The Importance of Getting Those zzzz's

October 11, 2017

Getting adequate sleep is fundamental for maintaining good mental and physical health. Period.

 

We have all probably experienced how different you feel after getting 3-4 hours sleep, compared to a nice 8-10 hour sleep. Lack of sleep can negatively affect your mood, energy and hormone levels, concentration and athletic performance. It can also have a negative impact and hinder your progress in the gym, or prevent you getting closer towards that weight loss goal. And while you might have the odd night where you experience lack of sleep that can be recovered the following evening, continually having inadequate or disrupted sleep can potentially cause poor health issues. And like a horrible cycle. poor health can then make it difficult to sleep and so the spiral to insomnia can occur.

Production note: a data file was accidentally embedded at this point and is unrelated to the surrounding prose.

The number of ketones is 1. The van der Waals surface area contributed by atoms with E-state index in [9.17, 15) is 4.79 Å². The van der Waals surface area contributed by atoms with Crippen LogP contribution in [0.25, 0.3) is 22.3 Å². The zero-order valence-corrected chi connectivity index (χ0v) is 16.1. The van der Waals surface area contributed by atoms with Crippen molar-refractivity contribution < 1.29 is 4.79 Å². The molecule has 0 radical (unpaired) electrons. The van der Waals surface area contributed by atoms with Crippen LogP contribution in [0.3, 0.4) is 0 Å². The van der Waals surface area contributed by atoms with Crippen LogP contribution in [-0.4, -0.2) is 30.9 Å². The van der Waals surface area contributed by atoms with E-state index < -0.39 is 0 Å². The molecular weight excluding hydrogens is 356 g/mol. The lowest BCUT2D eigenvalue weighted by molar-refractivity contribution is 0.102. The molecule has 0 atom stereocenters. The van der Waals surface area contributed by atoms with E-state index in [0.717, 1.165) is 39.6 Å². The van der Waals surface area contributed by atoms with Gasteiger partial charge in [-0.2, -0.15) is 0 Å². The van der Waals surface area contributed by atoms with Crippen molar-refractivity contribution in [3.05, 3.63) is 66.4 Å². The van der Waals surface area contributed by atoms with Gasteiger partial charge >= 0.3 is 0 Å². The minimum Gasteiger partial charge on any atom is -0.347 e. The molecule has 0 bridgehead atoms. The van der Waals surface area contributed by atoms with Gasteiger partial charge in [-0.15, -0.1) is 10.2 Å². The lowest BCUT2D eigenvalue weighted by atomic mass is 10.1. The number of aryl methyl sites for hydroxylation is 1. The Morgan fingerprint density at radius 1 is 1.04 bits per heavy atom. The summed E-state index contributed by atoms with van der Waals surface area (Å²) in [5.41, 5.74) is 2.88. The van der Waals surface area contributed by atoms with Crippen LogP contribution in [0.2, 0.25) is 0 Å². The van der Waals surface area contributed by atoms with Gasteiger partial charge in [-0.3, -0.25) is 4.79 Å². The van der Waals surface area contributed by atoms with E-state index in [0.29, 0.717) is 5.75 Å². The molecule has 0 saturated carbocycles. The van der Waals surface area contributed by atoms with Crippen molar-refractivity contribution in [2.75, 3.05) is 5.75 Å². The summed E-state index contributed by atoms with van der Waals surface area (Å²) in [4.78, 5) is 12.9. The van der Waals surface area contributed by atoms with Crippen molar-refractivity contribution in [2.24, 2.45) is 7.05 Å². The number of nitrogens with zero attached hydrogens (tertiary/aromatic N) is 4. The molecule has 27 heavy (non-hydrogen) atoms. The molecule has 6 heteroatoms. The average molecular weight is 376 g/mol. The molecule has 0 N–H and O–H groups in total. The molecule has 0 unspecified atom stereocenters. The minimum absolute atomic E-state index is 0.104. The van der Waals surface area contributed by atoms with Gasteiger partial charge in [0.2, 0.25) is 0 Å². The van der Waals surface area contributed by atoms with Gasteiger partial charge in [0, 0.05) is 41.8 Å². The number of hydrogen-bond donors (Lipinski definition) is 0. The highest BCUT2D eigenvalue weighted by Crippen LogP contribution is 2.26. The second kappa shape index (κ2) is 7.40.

"Getting too little sleep creates a “sleep debt,” which is much like being overdrawn at a bank. Eventually, your body will demand that the debt be repaid."

 

With researchers recommending 7-8 hours sleep per night, how do you compare? We are all different and the amount of sleep you need may differ slightly to your friends and family, or so it may seem. Because if you are relying on caffeine to get you through the day, experiencing sugar cravings, and lack of concentration, focus and motivation, it may be time to re-evaluate how much sleep you are getting.